A Stihl line trimmer, whether curved or straight, has a flexible drive shaft that connects the trimmer head to the engine. This shaft is inside a housing, and when it wears out or breaks for some other reason, it's an easy task to remove it from the housing and replace it. Unlike some other trimmer models, a Stihl's design allows you to extract the shaft without disassembling the shaft housing from the engine.
Symptoms of Malfunction
The failure of the trimmer head to spin when you engage the throttle isn't necessarily a sign of a broken shaft -- it could also be a broken clutch. When the shaft is broken, however, you'll notice excessive vibrations in the shaft housing or in the handles. These vibrations are caused by part of the shaft knocking against the shaft housing. If the shaft isn't broken all the way through, the trimmer head may spin erratically. Erratic head operation can also be a sign of clutch malfunction, but not if the tool is vibrating excessively.
Accessing the Flexible Shaft
You can access the flexible drive shaft by removing the trimmer head. Before doing that, remember to disable the trimmer by pulling the spark plug wire off the plug. Then, insert a pin in the end of shaft to prevent the shaft from spinning so you can unscrew the trimmer head retaining nut and remove the head. Once you've taken off the head, you need to remove the gear housing, which is secured by an easy-to-release clamp. You'll also have to unscrew a retaining screw. Once the gear housing is gone, you'll see the end of the flexible shaft.
Removal and Replacement
After gripping the end of the flexible shaft with needle-nose pliers, work the shaft out far enough to grip it with your fingers, and then pull it the rest of the way by hand. Nothing is holding it in the shaft housing, so it should slide right out. Replacement shafts are model-specific and available from a Stihl dealer or through the Stihl website. Coat the replacement piece with lubricating grease before feeding it into the shaft housing and pushing it as far as it will go. The end of the shaft has to engage with the clutch, so you need to twist the shaft back and forth to find the proper orientation before it will slide in all the way.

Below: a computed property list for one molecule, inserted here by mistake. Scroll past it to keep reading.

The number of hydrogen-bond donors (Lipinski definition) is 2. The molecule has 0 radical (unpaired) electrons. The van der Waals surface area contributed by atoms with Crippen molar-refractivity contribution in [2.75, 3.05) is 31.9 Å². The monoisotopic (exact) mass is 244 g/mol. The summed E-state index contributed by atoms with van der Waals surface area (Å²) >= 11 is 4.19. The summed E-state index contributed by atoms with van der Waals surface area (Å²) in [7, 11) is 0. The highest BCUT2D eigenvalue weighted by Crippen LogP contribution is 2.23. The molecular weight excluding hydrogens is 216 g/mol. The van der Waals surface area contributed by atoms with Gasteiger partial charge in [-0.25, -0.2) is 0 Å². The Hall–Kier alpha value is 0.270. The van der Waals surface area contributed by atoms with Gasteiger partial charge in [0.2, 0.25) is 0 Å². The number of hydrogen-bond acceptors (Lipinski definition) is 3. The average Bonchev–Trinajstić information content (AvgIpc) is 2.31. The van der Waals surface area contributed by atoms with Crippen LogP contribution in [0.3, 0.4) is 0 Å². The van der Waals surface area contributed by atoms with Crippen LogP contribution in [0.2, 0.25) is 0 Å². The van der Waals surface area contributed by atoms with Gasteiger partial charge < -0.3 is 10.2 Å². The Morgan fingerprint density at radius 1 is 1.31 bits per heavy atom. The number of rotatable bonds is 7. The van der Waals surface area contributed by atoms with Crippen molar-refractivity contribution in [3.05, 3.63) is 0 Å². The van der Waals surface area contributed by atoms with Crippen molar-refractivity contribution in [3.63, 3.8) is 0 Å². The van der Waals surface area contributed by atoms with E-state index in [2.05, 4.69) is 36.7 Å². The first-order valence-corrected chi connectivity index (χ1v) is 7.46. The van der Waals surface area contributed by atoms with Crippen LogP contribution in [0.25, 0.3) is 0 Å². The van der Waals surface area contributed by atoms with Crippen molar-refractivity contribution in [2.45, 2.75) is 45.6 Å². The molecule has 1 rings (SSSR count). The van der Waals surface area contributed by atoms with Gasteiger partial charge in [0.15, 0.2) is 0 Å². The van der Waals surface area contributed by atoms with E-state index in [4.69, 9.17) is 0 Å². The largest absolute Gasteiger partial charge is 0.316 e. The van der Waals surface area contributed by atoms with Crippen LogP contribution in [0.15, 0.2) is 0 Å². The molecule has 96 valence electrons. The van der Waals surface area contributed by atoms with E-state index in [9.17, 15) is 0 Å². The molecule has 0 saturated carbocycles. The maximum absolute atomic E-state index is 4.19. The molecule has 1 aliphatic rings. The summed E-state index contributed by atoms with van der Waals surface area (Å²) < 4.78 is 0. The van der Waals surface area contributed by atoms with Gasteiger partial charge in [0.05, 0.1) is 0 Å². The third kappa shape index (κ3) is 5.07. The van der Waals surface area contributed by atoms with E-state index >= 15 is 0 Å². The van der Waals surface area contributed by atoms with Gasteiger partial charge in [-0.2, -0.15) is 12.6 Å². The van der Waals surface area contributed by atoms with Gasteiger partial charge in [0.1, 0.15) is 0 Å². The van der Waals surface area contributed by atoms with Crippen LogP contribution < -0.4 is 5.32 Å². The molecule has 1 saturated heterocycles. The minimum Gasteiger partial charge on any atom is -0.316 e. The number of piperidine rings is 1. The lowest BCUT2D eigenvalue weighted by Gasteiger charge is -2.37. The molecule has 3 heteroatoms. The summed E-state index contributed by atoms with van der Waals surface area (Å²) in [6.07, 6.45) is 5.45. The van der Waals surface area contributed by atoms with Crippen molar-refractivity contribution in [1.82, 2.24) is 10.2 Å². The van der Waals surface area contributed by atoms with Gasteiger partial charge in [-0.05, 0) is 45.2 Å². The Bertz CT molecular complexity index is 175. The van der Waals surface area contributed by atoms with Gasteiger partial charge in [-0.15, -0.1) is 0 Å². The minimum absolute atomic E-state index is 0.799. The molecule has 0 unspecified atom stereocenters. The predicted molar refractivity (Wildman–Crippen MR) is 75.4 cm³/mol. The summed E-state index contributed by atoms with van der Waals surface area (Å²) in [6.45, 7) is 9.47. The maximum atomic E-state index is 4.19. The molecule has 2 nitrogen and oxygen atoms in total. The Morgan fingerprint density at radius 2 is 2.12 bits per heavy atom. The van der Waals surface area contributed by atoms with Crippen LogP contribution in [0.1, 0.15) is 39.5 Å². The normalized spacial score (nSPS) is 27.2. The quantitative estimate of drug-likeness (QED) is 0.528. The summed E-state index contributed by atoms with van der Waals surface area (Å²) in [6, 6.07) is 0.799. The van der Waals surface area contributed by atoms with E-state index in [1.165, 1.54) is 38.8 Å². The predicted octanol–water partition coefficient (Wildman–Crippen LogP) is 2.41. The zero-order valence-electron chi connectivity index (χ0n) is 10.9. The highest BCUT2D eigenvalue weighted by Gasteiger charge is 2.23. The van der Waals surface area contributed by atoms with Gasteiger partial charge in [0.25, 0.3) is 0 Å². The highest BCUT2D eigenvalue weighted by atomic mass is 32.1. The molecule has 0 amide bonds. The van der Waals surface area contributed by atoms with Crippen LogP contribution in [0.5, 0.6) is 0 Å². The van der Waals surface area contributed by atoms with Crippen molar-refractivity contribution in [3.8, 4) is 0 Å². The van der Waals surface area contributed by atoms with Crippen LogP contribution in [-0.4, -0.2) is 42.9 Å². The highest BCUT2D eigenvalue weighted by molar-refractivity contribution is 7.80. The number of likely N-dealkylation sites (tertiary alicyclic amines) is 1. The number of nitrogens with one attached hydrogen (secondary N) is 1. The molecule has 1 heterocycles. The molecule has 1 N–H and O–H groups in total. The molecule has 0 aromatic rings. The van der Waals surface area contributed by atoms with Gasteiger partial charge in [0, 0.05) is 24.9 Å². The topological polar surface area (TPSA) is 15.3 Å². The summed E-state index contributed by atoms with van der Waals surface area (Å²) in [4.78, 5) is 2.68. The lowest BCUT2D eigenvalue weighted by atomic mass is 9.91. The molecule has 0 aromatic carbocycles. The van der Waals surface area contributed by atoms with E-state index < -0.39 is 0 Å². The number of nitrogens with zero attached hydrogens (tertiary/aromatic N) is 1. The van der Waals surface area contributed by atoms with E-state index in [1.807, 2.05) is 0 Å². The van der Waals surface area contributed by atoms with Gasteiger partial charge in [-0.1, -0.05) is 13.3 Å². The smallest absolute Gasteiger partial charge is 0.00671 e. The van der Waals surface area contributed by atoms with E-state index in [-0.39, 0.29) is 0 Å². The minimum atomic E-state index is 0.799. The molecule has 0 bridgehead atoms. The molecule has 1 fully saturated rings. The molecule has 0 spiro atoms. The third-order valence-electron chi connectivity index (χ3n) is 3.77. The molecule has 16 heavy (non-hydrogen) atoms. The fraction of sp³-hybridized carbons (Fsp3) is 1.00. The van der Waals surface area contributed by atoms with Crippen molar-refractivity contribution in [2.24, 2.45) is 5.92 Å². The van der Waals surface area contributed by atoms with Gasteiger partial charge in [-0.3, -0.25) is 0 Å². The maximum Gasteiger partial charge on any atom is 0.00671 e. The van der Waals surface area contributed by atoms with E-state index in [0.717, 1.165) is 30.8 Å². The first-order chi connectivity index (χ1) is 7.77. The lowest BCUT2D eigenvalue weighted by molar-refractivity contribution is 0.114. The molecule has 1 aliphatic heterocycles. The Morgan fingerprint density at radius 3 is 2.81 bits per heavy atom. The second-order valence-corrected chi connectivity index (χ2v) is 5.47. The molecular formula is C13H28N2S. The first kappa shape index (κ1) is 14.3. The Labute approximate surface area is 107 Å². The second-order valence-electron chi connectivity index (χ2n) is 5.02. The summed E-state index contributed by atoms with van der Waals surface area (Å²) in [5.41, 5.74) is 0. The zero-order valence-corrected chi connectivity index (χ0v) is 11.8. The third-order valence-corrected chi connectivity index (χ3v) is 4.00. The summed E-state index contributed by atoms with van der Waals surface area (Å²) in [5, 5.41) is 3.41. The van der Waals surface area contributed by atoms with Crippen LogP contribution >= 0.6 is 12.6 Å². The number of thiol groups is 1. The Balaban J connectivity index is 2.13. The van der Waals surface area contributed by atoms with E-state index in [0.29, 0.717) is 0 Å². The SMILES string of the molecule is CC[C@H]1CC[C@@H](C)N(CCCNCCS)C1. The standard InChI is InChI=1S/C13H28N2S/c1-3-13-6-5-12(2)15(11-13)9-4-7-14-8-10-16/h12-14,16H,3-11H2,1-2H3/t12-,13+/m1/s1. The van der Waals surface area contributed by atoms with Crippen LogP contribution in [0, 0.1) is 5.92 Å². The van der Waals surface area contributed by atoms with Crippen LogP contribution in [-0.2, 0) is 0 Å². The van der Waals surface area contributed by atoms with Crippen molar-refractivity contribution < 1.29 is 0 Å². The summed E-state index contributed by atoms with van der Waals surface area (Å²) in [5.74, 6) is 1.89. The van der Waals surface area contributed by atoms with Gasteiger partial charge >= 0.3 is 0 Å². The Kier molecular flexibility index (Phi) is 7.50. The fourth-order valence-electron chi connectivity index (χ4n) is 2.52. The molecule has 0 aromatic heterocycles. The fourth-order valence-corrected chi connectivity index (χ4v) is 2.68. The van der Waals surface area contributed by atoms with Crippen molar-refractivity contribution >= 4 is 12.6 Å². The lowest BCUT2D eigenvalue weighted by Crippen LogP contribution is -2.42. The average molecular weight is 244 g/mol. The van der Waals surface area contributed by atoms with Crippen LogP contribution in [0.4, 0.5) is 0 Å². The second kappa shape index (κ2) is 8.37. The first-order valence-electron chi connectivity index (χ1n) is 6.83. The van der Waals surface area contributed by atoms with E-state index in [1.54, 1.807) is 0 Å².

Dealing with a Severed Shaft
The shaft usually comes out of the housing in one piece, and if it needs replacement, it has usually turned blue. If you jam the trimmer head against a rock while it is spinning at full throttle, however, the shaft may sever. To get the upper part out, you may have to disassemble the shaft housing from the engine housing. To do this, disconnect the throttle cable and disconnect the ignition wires. Then unscrew the locking bolts and pull the shaft housing free. After removing the upper part of the flexible shaft, reassemble the shaft housing to the engine housing before installing the replacement shaft.
Chris Deziel is a contractor, builder and general fix-it pro who has been active in the construction trades for 40 years. He has degrees in science and humanities and years of teaching experience. An avid craftsman and musician, Deziel began writing on home improvement topics in 2010. He worked as an expert consultant with eHow Now and Pro Referral -- a Home Depot site. A DIYer by nature, Deziel regularly shares tips and tricks for a better home and garden at Hunker.com.